The future of work after COVID-19: The hybrid work model
There is no one-size-fits-all approach to the new world of work. Some employees love working from home—swapping a one-hour commute for a morning jog and enjoying more family time. Others are happiest at an office or co-working space full-time, with plenty of social interaction throughout the day. Many want the best of both worlds and the flexibility to choose when and where they work.
How we work best varies dramatically according to our personal preferences.
That’s where the hybrid work model comes in—combining office and remote work. Some companies have been working in a hybrid environment well before COVID-19, but many others are struggling to iron out all the particulars with this model. How do you nail the balance between remote and in-office work? How do you encourage collaboration and engagement within teams no matter where individuals are located? And how do you sustain inclusion for all employees?
Just as organizations across the globe went fully remote at the start of the pandemic, many organizations now need to build a successful hybrid work model—or risk losing their employees.
What exactly is a hybrid work model?
A hybrid work model allows some employees to work from home while others work on-site. It’s about adapting work to how teams operate best and creating experiences that are as inclusive and reach as many people as possible.
Hybrid work is not just a physical location issue—it’s important to discuss both place and time. The hybrid work model is represented in the anywhere, anytime quadrant below.
When considering the future of work, location shouldn’t be leaders’ main focus. Rather than focusing on in-person versus remote, what we really should be focusing on is how we can keep our people engaged and productive in different environments. Companies that find new ways to engage their employees and customers are more likely to keep and attract new talent and meet and even exceed their customers’ expectations.
Many leaders are out of touch with their employees
The push for going back to the office is largely being driven from the top. Yet employees overwhelmingly expect flexible options.
At Howspace, we recently conducted a survey to better understand people’s views and plans around hybrid work. The survey sample was 303 team leaders, consultants, and employees across a range of industries and organization types and sizes in 31 countries. According to the survey results, flexibility was seen as the number one benefit of hybrid work.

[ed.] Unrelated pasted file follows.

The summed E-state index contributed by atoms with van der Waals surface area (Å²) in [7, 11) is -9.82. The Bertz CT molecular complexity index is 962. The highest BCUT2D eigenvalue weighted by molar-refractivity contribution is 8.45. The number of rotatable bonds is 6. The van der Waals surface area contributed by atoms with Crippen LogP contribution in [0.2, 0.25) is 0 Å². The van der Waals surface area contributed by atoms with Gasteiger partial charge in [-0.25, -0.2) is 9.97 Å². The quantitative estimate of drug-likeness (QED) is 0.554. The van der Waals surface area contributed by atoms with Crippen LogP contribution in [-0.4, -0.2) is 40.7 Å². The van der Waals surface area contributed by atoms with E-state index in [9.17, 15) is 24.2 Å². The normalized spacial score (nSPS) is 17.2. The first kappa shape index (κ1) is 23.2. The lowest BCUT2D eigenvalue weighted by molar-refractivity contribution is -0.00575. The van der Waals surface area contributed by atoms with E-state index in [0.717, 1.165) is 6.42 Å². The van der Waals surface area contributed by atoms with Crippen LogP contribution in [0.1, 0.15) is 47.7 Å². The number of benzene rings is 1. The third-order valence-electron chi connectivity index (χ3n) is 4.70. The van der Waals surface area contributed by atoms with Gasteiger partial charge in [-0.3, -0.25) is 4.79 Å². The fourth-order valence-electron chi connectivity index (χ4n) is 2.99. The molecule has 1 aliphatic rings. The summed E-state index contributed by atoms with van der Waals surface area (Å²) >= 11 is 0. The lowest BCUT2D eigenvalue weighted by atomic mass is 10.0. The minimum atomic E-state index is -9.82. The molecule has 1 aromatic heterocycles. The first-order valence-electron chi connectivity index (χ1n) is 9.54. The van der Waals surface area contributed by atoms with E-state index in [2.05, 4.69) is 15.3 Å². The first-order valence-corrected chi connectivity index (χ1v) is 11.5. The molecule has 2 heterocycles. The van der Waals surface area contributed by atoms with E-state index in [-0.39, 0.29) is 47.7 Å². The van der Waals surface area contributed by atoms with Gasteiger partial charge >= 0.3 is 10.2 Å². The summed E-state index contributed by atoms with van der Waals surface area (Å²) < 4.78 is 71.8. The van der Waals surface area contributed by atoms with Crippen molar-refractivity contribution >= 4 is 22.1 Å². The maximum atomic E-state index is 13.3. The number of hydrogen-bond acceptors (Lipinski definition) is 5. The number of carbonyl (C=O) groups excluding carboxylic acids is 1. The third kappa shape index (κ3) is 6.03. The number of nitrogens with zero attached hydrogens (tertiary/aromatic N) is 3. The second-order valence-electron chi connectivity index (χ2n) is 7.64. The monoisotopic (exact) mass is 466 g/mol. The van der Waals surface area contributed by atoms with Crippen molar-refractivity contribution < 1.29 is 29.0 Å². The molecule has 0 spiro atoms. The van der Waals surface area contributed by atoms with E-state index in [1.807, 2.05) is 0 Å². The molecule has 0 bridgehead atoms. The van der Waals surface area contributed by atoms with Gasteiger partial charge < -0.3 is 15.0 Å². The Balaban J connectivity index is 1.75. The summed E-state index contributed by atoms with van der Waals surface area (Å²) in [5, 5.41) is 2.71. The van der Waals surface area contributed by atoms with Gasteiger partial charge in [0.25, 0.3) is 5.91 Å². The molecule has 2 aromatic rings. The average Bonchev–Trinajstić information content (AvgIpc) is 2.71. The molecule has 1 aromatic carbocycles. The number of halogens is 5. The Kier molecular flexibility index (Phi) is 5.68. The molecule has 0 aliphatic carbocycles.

Rebecca Fry, Manager of People Enablement at AIG commented in our survey: “My physical health has never been better. I can manage my time in a way I have never been able to do before, my commute to work has given me three hours per day back into my life, and I use them to be more physically active and physically present with my family.”
Our survey results also indicated that 20% of respondents who work as employees do not feel that leadership is taking action based on their feedback for how, where, and when they’d like to work.
While the majority of global workers struggled through pandemic work conditions and considered leaving their employers, most business leaders said they were “thriving,” according to a Microsoft Corp. survey of global workers.
And we all saw what happened with the backlash against Apple’s return-to-work policy. In a letter to Apple CEO Tim Cook, employees stated outright, “Over the last year, we often felt not just unheard but at times actively ignored. It feels like there is a disconnect between how the executive team thinks about remote / location-flexible work and the lived experiences of many of Apple’s employees.”
During COVID-19, many leaders questioned how to “control” employees working from home and make sure they are not “wasting company time.” This concern points to a lack of trust and highlights a rigid way of doing remote work—that it must conform to the traditional 9 to 5. While managers might suspect their employees are lying on the couch watching Netflix or online shopping during work hours, the reality is usually the opposite.
With so many people “rage quitting” their jobs, there’s a lot at stake for leaders when it comes to implementing a hybrid work model. While many of us understand that hybrid work is inevitable, 68% of organizations have no plan or detailed vision in place for hybrid work, according to a study by McKinsey.
We will not go back to “normal”—hybrid work is here to stay
Even the term “remote work” now seems outdated. Matt Hancocks, Senior Director Analyst at Gartner says, “As enterprises normalize working from home, concepts like ‘distributed workplace,’ ‘hybrid workforce,’ ‘flexible work’ and ‘work from anywhere’ are much more apt for the current environment.”
While some refer to “getting back to normal” post-Covid, the reality is that our work lives pre-pandemic weren’t “normal.” So instead of looking back, we can pause and begin to craft fluid organizational models that empower people to work in ways that best suit their wellbeing and productivity.
As Sonya Renee Taylor says, “We will not go back to normal. Normal never was. Our pre-corona existence was not normal other than we normalized greed, inequity, exhaustion, depletion, extraction, disconnection, confusion, rage, hoarding, hate and lack. We should not long to return, my friends. We are being given the opportunity to stitch a new garment. One that fits all of humanity and nature.”
94% of our survey respondents feel well-equipped to transition to a hybrid work model, and 66% already have the tools and processes in place.
How well-equipped do you feel for the transition?
Want to know how organizations have prepared to make this transition? Download our Hybrid work model playbook for research-backed insights, tips, and strategies for succeeding with hybrid work.